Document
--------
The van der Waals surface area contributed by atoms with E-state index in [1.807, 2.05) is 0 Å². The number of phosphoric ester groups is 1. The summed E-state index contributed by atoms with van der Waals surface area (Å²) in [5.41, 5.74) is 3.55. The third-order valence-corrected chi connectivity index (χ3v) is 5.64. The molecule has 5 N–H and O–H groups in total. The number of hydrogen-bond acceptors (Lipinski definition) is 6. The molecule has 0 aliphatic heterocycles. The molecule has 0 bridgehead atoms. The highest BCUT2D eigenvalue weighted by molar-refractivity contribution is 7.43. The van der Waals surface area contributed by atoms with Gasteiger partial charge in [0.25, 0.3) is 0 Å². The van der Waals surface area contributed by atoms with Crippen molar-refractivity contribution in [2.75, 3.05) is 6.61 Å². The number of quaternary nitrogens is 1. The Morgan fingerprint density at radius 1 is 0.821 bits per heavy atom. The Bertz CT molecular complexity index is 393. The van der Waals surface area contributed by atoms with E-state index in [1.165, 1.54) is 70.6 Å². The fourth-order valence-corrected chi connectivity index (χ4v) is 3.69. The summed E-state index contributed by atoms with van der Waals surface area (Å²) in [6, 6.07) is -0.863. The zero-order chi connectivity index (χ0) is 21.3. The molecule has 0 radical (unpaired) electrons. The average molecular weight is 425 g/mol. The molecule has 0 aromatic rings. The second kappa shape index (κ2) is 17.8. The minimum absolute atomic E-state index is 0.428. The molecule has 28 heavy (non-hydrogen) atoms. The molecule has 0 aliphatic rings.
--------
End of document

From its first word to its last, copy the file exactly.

The van der Waals surface area contributed by atoms with E-state index in [1.807, 2.05) is 0 Å². The number of phosphoric ester groups is 1. The summed E-state index contributed by atoms with van der Waals surface area (Å²) in [5.41, 5.74) is 3.55. The third-order valence-corrected chi connectivity index (χ3v) is 5.64. The molecule has 5 N–H and O–H groups in total. The number of hydrogen-bond acceptors (Lipinski definition) is 6. The molecule has 0 aliphatic heterocycles. The molecule has 0 bridgehead atoms. The highest BCUT2D eigenvalue weighted by molar-refractivity contribution is 7.43. The van der Waals surface area contributed by atoms with Gasteiger partial charge in [0.25, 0.3) is 0 Å². The van der Waals surface area contributed by atoms with Crippen molar-refractivity contribution in [2.75, 3.05) is 6.61 Å². The number of quaternary nitrogens is 1. The Morgan fingerprint density at radius 1 is 0.821 bits per heavy atom. The Bertz CT molecular complexity index is 393. The van der Waals surface area contributed by atoms with E-state index in [1.165, 1.54) is 70.6 Å². The fourth-order valence-corrected chi connectivity index (χ4v) is 3.69. The summed E-state index contributed by atoms with van der Waals surface area (Å²) in [6, 6.07) is -0.863. The zero-order chi connectivity index (χ0) is 21.3. The molecule has 0 radical (unpaired) electrons. The average molecular weight is 425 g/mol. The molecule has 0 aromatic rings. The second kappa shape index (κ2) is 17.8. The minimum absolute atomic E-state index is 0.428. The molecule has 28 heavy (non-hydrogen) atoms. The molecule has 0 aliphatic rings.